Within minutes of each other, we received the updates from Boeing and SPEEA, below. It doesn’t sound like they were in the same meeting.
Boeing and SPEEA discuss Ed Wells Partnership funding
Today, Boeing and SPEEA had an in-depth conversation about the Ed Wells Partnership and SPEEA’s proposal to fund the program.
The Boeing team restated our commitment to Ed Wells and clarified that we do not intend to cut funding to the program. Our focus remains on finding solutions to deal with expected future cost increases for Ed Wells, which is just one component of our employee training program.
While these negotiations continue, we already have an agreement in place to continue offering a full schedule of Ed Wells courses through the first quarter of 2013.
Boeing and SPEEA are scheduled to meet again Thursday morning.
Boeing has addressed the full range of proposals since our initial offer in September. Today, we posted a new fact sheet showing the current status of the issues raised as concerns by SPEEA from that initial offer.
We encourage you to log on to the negotiations website to see regular updates.
And now the SPEEA update.
Prof & Tech Negotiations Update
Again, no response to SPEEA counterproposals, Boeing still wants to cut training
The Boeing Company today (Nov. 28) again did not respond to our counterproposals and issues from last week, including our proposals on respectful wage pools, pension and pay disparity between the Professional and Technical employees.
Discussing the Ed Wells Partnership – our joint training program – the company’s proposed budget would result in the loss of 10,000 class seats during the next four years. The bulk of discussions revolved around the impact of these cuts on engineers and technical workers and a re-explanation of SPEEA’s funding proposal.
“The presentation included an example of a student who credited an Ed Wells class for his ideas that helped the company,” said John McLaren, Professional team member. “The idea resulted in a $6.3 million savings for Boeing each year, 1,200 gallons of fuel savings per airplane annually for customers and enabled Boeing to increase the 737 production rate.”
Our efforts remain focused on negotiating a contract that recognizes our contributions to the success of Boeing. We encourage members to continue workplace actions, including refusing to work voluntary overtime and other ‘work-to-rule’ actions to bring pressure on Boeing corporate.
We are doing everything possible to avoid the need for a work stoppage. However, as it’s also important to be prepared, the SPEEA Bargaining Unit Negotiations Support (BUNS) committee is holding two picket captain training sessions next week. Interested members should look for the notice in the SPEEA online calendar or talk to their Council and Area representatives.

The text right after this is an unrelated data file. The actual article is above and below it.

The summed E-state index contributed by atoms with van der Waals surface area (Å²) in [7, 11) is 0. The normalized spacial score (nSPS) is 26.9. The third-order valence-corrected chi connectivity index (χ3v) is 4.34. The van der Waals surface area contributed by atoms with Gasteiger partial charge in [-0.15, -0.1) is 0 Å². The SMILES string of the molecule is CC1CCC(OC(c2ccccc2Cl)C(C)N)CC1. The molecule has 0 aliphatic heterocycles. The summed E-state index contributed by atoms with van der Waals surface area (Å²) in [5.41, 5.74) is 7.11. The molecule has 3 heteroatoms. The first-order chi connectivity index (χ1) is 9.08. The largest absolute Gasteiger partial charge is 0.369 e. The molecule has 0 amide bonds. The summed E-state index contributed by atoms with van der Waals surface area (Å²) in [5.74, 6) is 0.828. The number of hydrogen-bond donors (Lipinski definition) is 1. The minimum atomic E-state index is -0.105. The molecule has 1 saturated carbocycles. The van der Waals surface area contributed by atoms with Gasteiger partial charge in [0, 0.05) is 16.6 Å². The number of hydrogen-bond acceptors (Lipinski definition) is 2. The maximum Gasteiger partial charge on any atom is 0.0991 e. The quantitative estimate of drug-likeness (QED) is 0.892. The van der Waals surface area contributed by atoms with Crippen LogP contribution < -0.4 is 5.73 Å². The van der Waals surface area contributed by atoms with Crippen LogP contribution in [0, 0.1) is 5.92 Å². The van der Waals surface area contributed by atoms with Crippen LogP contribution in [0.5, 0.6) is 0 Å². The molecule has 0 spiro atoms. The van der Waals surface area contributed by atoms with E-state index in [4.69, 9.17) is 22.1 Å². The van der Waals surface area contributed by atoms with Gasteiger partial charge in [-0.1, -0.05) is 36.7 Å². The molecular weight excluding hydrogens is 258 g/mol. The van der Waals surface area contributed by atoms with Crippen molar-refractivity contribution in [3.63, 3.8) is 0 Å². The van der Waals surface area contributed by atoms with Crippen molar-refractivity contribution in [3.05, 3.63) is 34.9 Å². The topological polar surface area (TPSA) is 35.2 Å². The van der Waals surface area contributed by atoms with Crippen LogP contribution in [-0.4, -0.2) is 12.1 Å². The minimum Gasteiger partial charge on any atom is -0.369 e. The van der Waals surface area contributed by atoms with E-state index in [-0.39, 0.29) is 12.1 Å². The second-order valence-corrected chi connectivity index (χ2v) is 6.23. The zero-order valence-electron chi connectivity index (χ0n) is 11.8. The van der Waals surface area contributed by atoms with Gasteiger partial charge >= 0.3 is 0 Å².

Notation: Aeroturbopower weighs in on the controversy with his usual data-driven analysis.
With the commencement of the advertising battle between Boeing and Airbus, it is useful to make some additional comparisons prepared by AirInsight.
Here is the offending Boeing ad that set off the ad wars. It’s a two-page spread and sorry, we couldn’t scan it into one advert. Click each image to englarge.
The 747-8I and A380 are quite different aircraft, and while some view them as direct competitors, they are more properly lone players in different segments of the VLA market. Nonetheless, an airline will likely evaluate both aircraft as it maps its growth strategy, and two carriers, Lufthansa and Korean Air, have chosen to fly both aircraft types for different route structures. Each of those airlines have indicated that the 747-8I fills a gap between their 300 seat aircraft and 525 seat A380 aircraft, and will deploy the aircraft appropriately to traffic demand and traffic growth in different markets.
While the two aircraft are quite different, they are still compared to each other and both aircraft mile and seat mile economics. Of course, in comparing these aircraft, seating configurations make quite a difference, and the two aircraft manufacturers utilize markedly different assumptions in that regard. Boeing indicates that standard 3-class seating configuration for its 747-8I is 467 seats, but Lufthansa is currently using 362 in its aircraft, compared with 334 in a 747-400, and 526 for its A380. Each of these layouts is oriented heavily towards premium class seating, an essential element for many carriers these days.